How to repaint smoothly on a gloss rough surface...

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Old 12-09-16, 08:28 PM
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How to repaint smoothly on a gloss rough surface...

Hi guys so I bought a pretty beat up condo back on may and ive been doing alot of stuff and I'm getting to a point where i can start doing the touch ups of the door, windows and wall trims.

The problem I have is that the seller, with a last minute half hearted attempt to make the condo look nicer, painted all the trims, doors, window sills etc with a cheap super gloss white paint with the roughest roller he could find and did it free handed.

The end result is that everything that touched the roller looks like the white frp wall board with the bubbly surface.

My question is what is the best option to make the surface smooth again?

Should i sand it? strip it with chemical? just paint primer over it?
I could heat it up with a heat gun and it could be scraped off but it will take forever...

The trims are all wood, but the doors are like laminate with some wood dust core, and the loft fence like rail is metal.

Thanks in advance.
 
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Old 12-10-16, 03:12 AM
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Do you know if the gloss paint was oil base or latex?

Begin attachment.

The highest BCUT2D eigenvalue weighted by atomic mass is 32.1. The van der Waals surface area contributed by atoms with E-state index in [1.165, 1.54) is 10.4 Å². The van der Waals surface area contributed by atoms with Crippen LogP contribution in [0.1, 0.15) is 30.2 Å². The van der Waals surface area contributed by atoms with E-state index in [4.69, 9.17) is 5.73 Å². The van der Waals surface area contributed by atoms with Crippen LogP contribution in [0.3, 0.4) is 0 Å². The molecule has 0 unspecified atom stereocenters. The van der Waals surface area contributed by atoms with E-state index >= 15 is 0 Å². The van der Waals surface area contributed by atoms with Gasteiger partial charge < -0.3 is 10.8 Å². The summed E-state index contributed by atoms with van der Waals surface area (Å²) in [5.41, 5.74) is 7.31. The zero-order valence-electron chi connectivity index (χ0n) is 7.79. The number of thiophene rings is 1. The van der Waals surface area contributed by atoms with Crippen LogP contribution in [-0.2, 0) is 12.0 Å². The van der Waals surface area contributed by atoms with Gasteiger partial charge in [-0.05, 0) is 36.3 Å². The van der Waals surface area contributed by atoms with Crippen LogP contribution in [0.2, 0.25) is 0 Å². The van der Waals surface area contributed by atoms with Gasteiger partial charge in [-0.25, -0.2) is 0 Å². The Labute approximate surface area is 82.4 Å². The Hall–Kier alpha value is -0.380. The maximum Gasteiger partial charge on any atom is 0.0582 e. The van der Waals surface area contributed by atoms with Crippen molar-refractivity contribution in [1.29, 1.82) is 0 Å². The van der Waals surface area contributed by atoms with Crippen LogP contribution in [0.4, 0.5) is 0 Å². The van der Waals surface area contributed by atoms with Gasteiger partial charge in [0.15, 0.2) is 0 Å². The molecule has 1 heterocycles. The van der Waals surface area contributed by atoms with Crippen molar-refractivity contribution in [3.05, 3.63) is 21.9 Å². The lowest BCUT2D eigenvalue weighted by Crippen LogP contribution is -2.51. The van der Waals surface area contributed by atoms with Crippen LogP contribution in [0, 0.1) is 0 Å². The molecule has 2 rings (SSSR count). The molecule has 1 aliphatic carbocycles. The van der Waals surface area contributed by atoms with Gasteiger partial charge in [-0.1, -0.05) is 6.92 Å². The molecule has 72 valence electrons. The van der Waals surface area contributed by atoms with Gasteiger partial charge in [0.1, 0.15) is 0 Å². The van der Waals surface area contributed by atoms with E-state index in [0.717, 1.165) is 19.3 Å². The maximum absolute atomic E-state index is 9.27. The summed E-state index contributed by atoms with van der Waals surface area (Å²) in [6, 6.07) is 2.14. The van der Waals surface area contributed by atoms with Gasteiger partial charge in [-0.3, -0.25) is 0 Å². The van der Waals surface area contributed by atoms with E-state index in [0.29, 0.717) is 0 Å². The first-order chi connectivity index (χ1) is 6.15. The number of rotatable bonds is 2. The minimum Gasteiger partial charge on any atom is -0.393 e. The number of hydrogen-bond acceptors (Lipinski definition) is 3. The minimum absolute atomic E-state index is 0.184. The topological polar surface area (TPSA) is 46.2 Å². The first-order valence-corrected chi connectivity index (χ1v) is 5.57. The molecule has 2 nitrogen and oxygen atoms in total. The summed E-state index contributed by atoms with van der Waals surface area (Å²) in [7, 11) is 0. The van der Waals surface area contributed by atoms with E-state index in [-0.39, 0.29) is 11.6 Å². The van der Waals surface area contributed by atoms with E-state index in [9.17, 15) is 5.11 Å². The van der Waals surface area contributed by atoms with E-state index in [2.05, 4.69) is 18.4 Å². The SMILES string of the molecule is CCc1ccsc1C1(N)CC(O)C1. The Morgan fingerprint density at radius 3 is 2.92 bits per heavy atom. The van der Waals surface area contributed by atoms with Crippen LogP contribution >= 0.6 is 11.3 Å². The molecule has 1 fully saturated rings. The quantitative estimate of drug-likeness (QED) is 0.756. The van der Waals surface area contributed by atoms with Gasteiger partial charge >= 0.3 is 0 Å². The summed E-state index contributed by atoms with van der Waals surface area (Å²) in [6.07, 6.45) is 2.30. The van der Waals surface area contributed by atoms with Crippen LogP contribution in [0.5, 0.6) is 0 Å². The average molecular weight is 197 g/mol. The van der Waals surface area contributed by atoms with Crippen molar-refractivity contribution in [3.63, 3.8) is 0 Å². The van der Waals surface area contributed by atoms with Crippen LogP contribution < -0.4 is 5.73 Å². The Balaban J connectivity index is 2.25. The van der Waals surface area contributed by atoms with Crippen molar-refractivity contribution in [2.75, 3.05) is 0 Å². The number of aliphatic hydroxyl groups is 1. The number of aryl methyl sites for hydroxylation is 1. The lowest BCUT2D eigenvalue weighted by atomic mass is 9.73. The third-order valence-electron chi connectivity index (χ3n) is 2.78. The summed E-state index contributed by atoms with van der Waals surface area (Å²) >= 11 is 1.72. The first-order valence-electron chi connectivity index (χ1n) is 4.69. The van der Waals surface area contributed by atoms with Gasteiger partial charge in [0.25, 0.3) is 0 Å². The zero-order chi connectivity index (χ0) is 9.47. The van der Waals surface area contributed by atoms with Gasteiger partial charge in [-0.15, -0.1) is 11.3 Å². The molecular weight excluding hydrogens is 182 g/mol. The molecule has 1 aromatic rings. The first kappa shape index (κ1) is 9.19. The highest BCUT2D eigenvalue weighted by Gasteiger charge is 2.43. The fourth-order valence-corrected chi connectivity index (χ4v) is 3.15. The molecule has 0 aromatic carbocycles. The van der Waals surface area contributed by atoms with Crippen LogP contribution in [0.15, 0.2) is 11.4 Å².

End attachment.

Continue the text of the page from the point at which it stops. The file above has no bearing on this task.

Generally sanding it smooth and repainting is the best plan of attack.
 
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Old 12-11-16, 04:47 PM
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Without seeing it, sanding and repainting would be my thought.

Mark's question about oil or latex is important to answer, though.
 
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Old 12-27-16, 08:28 PM
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Hi thanks for replying, the paint is latex base.

The painted area still seem soft even though its been more than 8 months ago. I can put nail marks on the paint if i push hard enough.

Some parts where he painted over the old paint stretches and peels right off, the cream color paint beneath it is smooth and hard as a shell.
 
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Old 12-28-16, 02:42 AM
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Latex enamels don't dry as hard as oil base or waterborne enamels with the cheaper grades of latex enamel being softer and more easily scratched and chipped than the better quality latex enamels.

Do you know if the underlying paint is oil base or latex? Latex paints don't adhere well when applied directly to oil enamel [needs a solvent based primer first] http://www.doityourself.com/forum/pa...latex-oil.html
 
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Old 12-28-16, 07:27 AM
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Please answer the 'oil or latex' question; it sounds like latex paint over oil may be what you're experiencing.
 
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